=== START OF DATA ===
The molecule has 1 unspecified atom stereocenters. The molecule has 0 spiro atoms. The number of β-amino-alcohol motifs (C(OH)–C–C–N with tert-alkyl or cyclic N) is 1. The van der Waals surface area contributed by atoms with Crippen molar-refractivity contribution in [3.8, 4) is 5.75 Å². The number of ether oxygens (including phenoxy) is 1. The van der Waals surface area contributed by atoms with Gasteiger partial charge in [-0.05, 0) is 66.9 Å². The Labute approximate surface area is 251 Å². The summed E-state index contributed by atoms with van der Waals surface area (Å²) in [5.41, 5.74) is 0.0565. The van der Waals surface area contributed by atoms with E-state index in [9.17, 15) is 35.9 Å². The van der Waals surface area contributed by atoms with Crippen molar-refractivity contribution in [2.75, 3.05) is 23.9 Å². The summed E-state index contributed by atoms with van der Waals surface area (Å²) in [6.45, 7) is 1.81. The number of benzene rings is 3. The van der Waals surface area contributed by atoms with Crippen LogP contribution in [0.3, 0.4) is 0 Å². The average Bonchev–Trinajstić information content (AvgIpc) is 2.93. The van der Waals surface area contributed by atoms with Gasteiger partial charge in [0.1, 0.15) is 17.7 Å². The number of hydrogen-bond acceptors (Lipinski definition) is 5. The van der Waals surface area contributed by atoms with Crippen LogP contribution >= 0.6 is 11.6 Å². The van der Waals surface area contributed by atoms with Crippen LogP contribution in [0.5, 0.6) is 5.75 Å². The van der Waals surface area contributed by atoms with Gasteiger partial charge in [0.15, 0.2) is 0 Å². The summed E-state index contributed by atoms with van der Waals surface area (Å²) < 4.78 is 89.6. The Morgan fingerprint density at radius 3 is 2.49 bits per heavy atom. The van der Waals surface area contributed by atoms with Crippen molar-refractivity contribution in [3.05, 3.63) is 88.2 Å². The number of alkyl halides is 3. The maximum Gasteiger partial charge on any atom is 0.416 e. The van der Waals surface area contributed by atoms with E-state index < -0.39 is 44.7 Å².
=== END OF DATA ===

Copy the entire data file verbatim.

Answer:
The molecule has 1 unspecified atom stereocenters. The molecule has 0 spiro atoms. The number of β-amino-alcohol motifs (C(OH)–C–C–N with tert-alkyl or cyclic N) is 1. The van der Waals surface area contributed by atoms with Crippen molar-refractivity contribution in [3.8, 4) is 5.75 Å². The number of ether oxygens (including phenoxy) is 1. The van der Waals surface area contributed by atoms with Gasteiger partial charge in [-0.05, 0) is 66.9 Å². The Labute approximate surface area is 251 Å². The summed E-state index contributed by atoms with van der Waals surface area (Å²) in [5.41, 5.74) is 0.0565. The van der Waals surface area contributed by atoms with E-state index in [9.17, 15) is 35.9 Å². The van der Waals surface area contributed by atoms with Crippen molar-refractivity contribution in [2.75, 3.05) is 23.9 Å². The summed E-state index contributed by atoms with van der Waals surface area (Å²) in [6.45, 7) is 1.81. The number of benzene rings is 3. The van der Waals surface area contributed by atoms with Crippen LogP contribution in [0.3, 0.4) is 0 Å². The average Bonchev–Trinajstić information content (AvgIpc) is 2.93. The van der Waals surface area contributed by atoms with Gasteiger partial charge in [0.1, 0.15) is 17.7 Å². The number of hydrogen-bond acceptors (Lipinski definition) is 5. The van der Waals surface area contributed by atoms with Crippen LogP contribution >= 0.6 is 11.6 Å². The van der Waals surface area contributed by atoms with Crippen LogP contribution in [0.5, 0.6) is 5.75 Å². The van der Waals surface area contributed by atoms with Gasteiger partial charge in [0.15, 0.2) is 0 Å². The summed E-state index contributed by atoms with van der Waals surface area (Å²) < 4.78 is 89.6. The Morgan fingerprint density at radius 3 is 2.49 bits per heavy atom. The van der Waals surface area contributed by atoms with Crippen molar-refractivity contribution in [3.05, 3.63) is 88.2 Å². The number of alkyl halides is 3. The maximum Gasteiger partial charge on any atom is 0.416 e. The van der Waals surface area contributed by atoms with E-state index < -0.39 is 44.7 Å².